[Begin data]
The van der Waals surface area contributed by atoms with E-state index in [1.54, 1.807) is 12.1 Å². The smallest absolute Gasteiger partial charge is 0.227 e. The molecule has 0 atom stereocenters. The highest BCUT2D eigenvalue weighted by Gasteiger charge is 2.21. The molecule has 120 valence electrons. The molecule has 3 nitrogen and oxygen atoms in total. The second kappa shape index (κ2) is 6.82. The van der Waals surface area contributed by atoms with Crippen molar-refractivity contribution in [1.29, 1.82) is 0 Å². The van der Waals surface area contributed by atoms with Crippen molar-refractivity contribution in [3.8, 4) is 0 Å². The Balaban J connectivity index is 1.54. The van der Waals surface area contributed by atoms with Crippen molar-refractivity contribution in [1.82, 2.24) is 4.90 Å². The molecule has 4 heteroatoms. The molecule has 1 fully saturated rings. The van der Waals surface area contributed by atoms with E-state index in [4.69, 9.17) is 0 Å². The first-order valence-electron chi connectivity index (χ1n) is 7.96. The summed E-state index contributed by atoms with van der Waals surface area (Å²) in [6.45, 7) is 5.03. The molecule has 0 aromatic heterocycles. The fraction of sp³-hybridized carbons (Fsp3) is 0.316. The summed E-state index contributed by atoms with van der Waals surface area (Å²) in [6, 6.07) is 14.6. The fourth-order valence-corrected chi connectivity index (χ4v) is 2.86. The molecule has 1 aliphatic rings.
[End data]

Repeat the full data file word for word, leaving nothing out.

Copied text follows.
The van der Waals surface area contributed by atoms with E-state index in [1.54, 1.807) is 12.1 Å². The smallest absolute Gasteiger partial charge is 0.227 e. The molecule has 0 atom stereocenters. The highest BCUT2D eigenvalue weighted by Gasteiger charge is 2.21. The molecule has 120 valence electrons. The molecule has 3 nitrogen and oxygen atoms in total. The second kappa shape index (κ2) is 6.82. The van der Waals surface area contributed by atoms with Crippen molar-refractivity contribution in [1.29, 1.82) is 0 Å². The van der Waals surface area contributed by atoms with Crippen molar-refractivity contribution in [3.8, 4) is 0 Å². The Balaban J connectivity index is 1.54. The van der Waals surface area contributed by atoms with Crippen molar-refractivity contribution in [1.82, 2.24) is 4.90 Å². The molecule has 4 heteroatoms. The molecule has 1 fully saturated rings. The van der Waals surface area contributed by atoms with E-state index in [4.69, 9.17) is 0 Å². The first-order valence-electron chi connectivity index (χ1n) is 7.96. The summed E-state index contributed by atoms with van der Waals surface area (Å²) in [6.45, 7) is 5.03. The molecule has 0 aromatic heterocycles. The fraction of sp³-hybridized carbons (Fsp3) is 0.316. The summed E-state index contributed by atoms with van der Waals surface area (Å²) in [6, 6.07) is 14.6. The fourth-order valence-corrected chi connectivity index (χ4v) is 2.86. The molecule has 1 aliphatic rings.